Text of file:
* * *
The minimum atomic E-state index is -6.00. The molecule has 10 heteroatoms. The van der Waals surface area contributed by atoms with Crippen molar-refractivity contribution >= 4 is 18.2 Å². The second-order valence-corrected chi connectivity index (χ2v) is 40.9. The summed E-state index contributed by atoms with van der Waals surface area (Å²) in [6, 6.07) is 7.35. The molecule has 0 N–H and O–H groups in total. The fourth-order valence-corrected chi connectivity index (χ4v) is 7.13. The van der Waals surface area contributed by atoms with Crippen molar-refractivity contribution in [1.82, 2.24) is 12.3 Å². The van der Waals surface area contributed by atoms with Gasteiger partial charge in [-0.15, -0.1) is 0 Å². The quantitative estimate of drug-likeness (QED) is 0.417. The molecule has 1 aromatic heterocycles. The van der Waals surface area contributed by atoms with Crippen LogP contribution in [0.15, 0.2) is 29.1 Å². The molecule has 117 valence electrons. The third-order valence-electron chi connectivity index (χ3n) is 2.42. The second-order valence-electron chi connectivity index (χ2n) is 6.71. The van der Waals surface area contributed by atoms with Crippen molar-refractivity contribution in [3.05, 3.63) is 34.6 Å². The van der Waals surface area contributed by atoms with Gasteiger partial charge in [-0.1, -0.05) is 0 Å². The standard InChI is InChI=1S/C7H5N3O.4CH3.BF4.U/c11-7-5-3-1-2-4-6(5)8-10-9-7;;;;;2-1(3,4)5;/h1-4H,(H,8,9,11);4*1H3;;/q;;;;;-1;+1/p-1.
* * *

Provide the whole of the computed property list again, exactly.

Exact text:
The minimum atomic E-state index is -6.00. The molecule has 10 heteroatoms. The van der Waals surface area contributed by atoms with Crippen molar-refractivity contribution >= 4 is 18.2 Å². The second-order valence-corrected chi connectivity index (χ2v) is 40.9. The summed E-state index contributed by atoms with van der Waals surface area (Å²) in [6, 6.07) is 7.35. The molecule has 0 N–H and O–H groups in total. The fourth-order valence-corrected chi connectivity index (χ4v) is 7.13. The van der Waals surface area contributed by atoms with Crippen molar-refractivity contribution in [1.82, 2.24) is 12.3 Å². The van der Waals surface area contributed by atoms with Gasteiger partial charge in [-0.15, -0.1) is 0 Å². The quantitative estimate of drug-likeness (QED) is 0.417. The molecule has 1 aromatic heterocycles. The van der Waals surface area contributed by atoms with Crippen LogP contribution in [0.15, 0.2) is 29.1 Å². The molecule has 117 valence electrons. The third-order valence-electron chi connectivity index (χ3n) is 2.42. The second-order valence-electron chi connectivity index (χ2n) is 6.71. The van der Waals surface area contributed by atoms with Crippen molar-refractivity contribution in [3.05, 3.63) is 34.6 Å². The van der Waals surface area contributed by atoms with Gasteiger partial charge in [-0.1, -0.05) is 0 Å². The standard InChI is InChI=1S/C7H5N3O.4CH3.BF4.U/c11-7-5-3-1-2-4-6(5)8-10-9-7;;;;;2-1(3,4)5;/h1-4H,(H,8,9,11);4*1H3;;/q;;;;;-1;+1/p-1.